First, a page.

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  • Inherited pharmacogenetic disorder, autosomal dominant
  • Myopathy with defective Ca2+ release at the sarcoplasmic reticulum within the muscle fiber, setting off a cascade of events on exposure to volatile anesthetics and depolarizing muscle relaxants
  • Potentially lethal, but mortality nowadays <5%

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  • Patients with known MH history
  • Diagnosed family members
  • Patients with “central core disease” and periodic hyperkalemic paralysis
  • Administration of succinylcholine and volatile anesthetics to patients with muscular dystrophies can trigger rhabdomyolysis difficult to distinguish from MH. Volatile anesthetics and depolarizing muscle relaxant should be used cautiously in these patients
  • Some individuals with history of clinical MH and positive in vitro contracture test (IVCT) may develop heat or exercise intolerance, but there is no evidence of the reverse, that is, no increased risk of MH in patients with a history of exertional rhabdomyolysis (ER) or exertional heat illness (EI)

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  • All volatile anesthetics and succinylcholine can trigger MH
  • Complete information about previous anesthetics, including complications or adverse events, must be obtained
  • NB: A patient can develop MH despite having undergone prior anesthetics with triggering agents in the past without having developed MH

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  • The apprehensive patient must be reassured during the perioperative evaluation
  • Types of anesthesia and alternatives must be explained, including usage of safe drugs and adequate monitoring
  • If any suspicion of neuromuscular disease, consultation with a geneticist, neurologist, pediatric specialist should be sought
  • It is debatable whether or not further tests such as creatine kinase or blood gas analysis are required following the evaluation
  • Prophylaxis with dantrolene is not required
  • As per guidelines, decontaminate the anesthesia machine, that is:
    • Remove vaporizers
    • Change all removable parts of the machine in contact with volatile anesthetics (soda lime, fresh gas outlet hose)
    • Wash circuit with 100% oxygen at a gas flow of 10 L/min for 10 minutes
  • Avoid triggering agents (volatile anesthetics, succinylcholine)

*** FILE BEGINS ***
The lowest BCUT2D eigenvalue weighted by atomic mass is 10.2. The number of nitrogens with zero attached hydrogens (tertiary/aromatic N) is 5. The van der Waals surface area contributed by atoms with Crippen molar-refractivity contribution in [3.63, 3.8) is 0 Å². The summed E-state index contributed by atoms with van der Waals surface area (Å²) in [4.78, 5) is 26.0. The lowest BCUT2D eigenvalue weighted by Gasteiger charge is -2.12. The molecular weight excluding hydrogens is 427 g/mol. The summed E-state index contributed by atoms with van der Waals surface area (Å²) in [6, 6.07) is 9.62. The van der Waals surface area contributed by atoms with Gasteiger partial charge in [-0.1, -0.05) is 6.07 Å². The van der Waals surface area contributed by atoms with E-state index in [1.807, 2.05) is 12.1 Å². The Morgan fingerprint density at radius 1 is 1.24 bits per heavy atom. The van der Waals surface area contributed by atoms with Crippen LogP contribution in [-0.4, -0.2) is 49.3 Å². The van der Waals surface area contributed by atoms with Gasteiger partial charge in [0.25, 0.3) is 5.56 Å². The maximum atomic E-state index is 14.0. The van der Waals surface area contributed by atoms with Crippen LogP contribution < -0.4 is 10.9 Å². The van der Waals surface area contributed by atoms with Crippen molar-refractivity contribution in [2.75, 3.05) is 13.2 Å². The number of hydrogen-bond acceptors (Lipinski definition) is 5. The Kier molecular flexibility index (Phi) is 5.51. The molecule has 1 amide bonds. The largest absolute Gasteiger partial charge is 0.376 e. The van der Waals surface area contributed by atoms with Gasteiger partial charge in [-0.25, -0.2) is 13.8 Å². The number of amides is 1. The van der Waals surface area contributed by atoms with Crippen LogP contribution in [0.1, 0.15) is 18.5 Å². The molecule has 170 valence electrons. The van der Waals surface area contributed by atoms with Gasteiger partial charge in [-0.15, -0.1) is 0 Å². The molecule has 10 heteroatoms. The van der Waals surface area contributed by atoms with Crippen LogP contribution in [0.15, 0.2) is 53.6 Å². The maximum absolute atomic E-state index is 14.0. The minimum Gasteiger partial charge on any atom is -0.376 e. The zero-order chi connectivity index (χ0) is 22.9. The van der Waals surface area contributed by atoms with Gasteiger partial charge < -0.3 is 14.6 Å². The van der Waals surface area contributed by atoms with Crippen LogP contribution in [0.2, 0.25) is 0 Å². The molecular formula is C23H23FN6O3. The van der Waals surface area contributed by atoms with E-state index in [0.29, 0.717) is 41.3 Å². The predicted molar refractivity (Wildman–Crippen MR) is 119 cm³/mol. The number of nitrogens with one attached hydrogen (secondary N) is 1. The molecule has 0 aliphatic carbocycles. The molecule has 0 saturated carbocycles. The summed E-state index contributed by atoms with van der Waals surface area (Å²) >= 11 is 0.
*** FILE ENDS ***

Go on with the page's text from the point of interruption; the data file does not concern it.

• What is safe: nitrous oxide, barbiturates, propofol, etomidate, benzodiazepines, nondepolarizing muscle relaxants, and neostigmine
  • Regional anesthesia is safe and is preferred as an alternative
  • Standard monitors: pulse oximetry, BP, ECG, capnometry, and continuous measurement of temperature should be standard. Invasive monitoring only if otherwise clinically indicated
  • With appropriate planning, MH patients can have surgery in ambulatory surgical facilities

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Early signs may be acute, or subtle and slow to progress.

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  • Increase in expired CO2 (most sensitive and early sign):
    • Respiratory acidosis
    • Then rapidly mixed acidosis with increased arterial lactate
  • Muscle rigidity:
    • Very specific but inconstant; can be limited to masseter spasm
  • Rhabdomyolysis:
    • Elevated serum K, Ca
    • Increased serum and urine myoglobin
    • Delayed increase in CK, peak at 24 hours
    • DIC
  • Hyperthermia:
    • Late sign
    • Can progress very quickly (1°C/5 minutes)
  • Other, less specific:
    • Tachycardia, dysrhythmia
    • Tachypnea
    • Cyanosis, skin mottling
    • Dark blood in surgical field; however, typically normal SpO2

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  • Thyroid storm
  • Pheochromocytoma

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  • Communicate with surgical team; terminate surgery; if impossible, continue using nontriggering agents
  • Discontinue triggers; remove vaporizers; not necessary to change the whole circuit, CO2 absorber, ...

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